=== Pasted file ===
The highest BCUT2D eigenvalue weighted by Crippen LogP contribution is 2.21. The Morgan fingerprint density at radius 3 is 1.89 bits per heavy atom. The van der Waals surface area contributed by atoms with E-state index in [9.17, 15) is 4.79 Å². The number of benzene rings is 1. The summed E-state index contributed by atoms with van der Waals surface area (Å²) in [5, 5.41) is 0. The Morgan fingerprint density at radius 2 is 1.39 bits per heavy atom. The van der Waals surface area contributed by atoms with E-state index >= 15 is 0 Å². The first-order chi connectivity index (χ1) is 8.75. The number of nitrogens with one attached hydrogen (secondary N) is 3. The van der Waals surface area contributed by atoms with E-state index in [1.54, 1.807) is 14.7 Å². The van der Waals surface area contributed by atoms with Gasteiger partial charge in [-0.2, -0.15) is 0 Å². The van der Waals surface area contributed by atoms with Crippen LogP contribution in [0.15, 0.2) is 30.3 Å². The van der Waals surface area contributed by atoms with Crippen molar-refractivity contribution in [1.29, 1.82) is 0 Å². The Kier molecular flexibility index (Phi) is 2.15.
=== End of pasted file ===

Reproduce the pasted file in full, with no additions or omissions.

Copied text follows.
The highest BCUT2D eigenvalue weighted by Crippen LogP contribution is 2.21. The Morgan fingerprint density at radius 3 is 1.89 bits per heavy atom. The van der Waals surface area contributed by atoms with E-state index in [9.17, 15) is 4.79 Å². The number of benzene rings is 1. The summed E-state index contributed by atoms with van der Waals surface area (Å²) in [5, 5.41) is 0. The Morgan fingerprint density at radius 2 is 1.39 bits per heavy atom. The van der Waals surface area contributed by atoms with E-state index >= 15 is 0 Å². The first-order chi connectivity index (χ1) is 8.75. The number of nitrogens with one attached hydrogen (secondary N) is 3. The van der Waals surface area contributed by atoms with E-state index in [1.54, 1.807) is 14.7 Å². The van der Waals surface area contributed by atoms with Gasteiger partial charge in [-0.2, -0.15) is 0 Å². The van der Waals surface area contributed by atoms with Crippen LogP contribution in [0.15, 0.2) is 30.3 Å². The van der Waals surface area contributed by atoms with Crippen molar-refractivity contribution in [1.29, 1.82) is 0 Å². The Kier molecular flexibility index (Phi) is 2.15.